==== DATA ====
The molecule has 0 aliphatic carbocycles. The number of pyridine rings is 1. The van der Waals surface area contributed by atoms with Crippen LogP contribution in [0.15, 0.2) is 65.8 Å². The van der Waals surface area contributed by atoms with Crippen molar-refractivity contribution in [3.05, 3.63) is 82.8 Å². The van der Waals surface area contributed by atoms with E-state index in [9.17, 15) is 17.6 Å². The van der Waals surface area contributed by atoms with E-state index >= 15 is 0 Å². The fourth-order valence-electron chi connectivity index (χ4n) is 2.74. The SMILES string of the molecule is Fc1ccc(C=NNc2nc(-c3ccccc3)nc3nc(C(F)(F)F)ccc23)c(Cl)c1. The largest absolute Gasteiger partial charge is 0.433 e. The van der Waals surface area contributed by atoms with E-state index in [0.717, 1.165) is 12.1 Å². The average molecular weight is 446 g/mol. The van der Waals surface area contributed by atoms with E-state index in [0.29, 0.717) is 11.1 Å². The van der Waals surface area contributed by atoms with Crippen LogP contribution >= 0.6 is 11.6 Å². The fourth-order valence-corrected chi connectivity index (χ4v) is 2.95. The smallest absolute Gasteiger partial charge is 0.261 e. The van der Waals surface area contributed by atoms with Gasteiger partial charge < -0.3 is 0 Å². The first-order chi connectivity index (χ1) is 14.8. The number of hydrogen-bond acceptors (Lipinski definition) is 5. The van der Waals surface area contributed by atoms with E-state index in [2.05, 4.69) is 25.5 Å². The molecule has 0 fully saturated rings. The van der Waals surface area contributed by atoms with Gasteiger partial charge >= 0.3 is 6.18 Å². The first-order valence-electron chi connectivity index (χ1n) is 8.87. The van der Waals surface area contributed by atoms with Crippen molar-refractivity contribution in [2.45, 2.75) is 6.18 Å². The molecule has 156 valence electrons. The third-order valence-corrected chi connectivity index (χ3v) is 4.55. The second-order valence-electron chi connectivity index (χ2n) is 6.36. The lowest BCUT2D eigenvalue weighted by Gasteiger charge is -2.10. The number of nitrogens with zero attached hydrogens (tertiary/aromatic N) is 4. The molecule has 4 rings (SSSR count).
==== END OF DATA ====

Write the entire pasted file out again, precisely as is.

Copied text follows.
The molecule has 0 aliphatic carbocycles. The number of pyridine rings is 1. The van der Waals surface area contributed by atoms with Crippen LogP contribution in [0.15, 0.2) is 65.8 Å². The van der Waals surface area contributed by atoms with Crippen molar-refractivity contribution in [3.05, 3.63) is 82.8 Å². The van der Waals surface area contributed by atoms with E-state index in [9.17, 15) is 17.6 Å². The van der Waals surface area contributed by atoms with E-state index >= 15 is 0 Å². The fourth-order valence-electron chi connectivity index (χ4n) is 2.74. The SMILES string of the molecule is Fc1ccc(C=NNc2nc(-c3ccccc3)nc3nc(C(F)(F)F)ccc23)c(Cl)c1. The largest absolute Gasteiger partial charge is 0.433 e. The van der Waals surface area contributed by atoms with E-state index in [0.717, 1.165) is 12.1 Å². The average molecular weight is 446 g/mol. The van der Waals surface area contributed by atoms with E-state index in [0.29, 0.717) is 11.1 Å². The van der Waals surface area contributed by atoms with Crippen LogP contribution >= 0.6 is 11.6 Å². The fourth-order valence-corrected chi connectivity index (χ4v) is 2.95. The smallest absolute Gasteiger partial charge is 0.261 e. The van der Waals surface area contributed by atoms with Gasteiger partial charge < -0.3 is 0 Å². The first-order chi connectivity index (χ1) is 14.8. The number of hydrogen-bond acceptors (Lipinski definition) is 5. The van der Waals surface area contributed by atoms with E-state index in [2.05, 4.69) is 25.5 Å². The molecule has 0 fully saturated rings. The van der Waals surface area contributed by atoms with Gasteiger partial charge >= 0.3 is 6.18 Å². The first-order valence-electron chi connectivity index (χ1n) is 8.87. The van der Waals surface area contributed by atoms with Crippen molar-refractivity contribution in [2.45, 2.75) is 6.18 Å². The molecule has 156 valence electrons. The third-order valence-corrected chi connectivity index (χ3v) is 4.55. The second-order valence-electron chi connectivity index (χ2n) is 6.36. The lowest BCUT2D eigenvalue weighted by Gasteiger charge is -2.10. The number of nitrogens with zero attached hydrogens (tertiary/aromatic N) is 4. The molecule has 4 rings (SSSR count).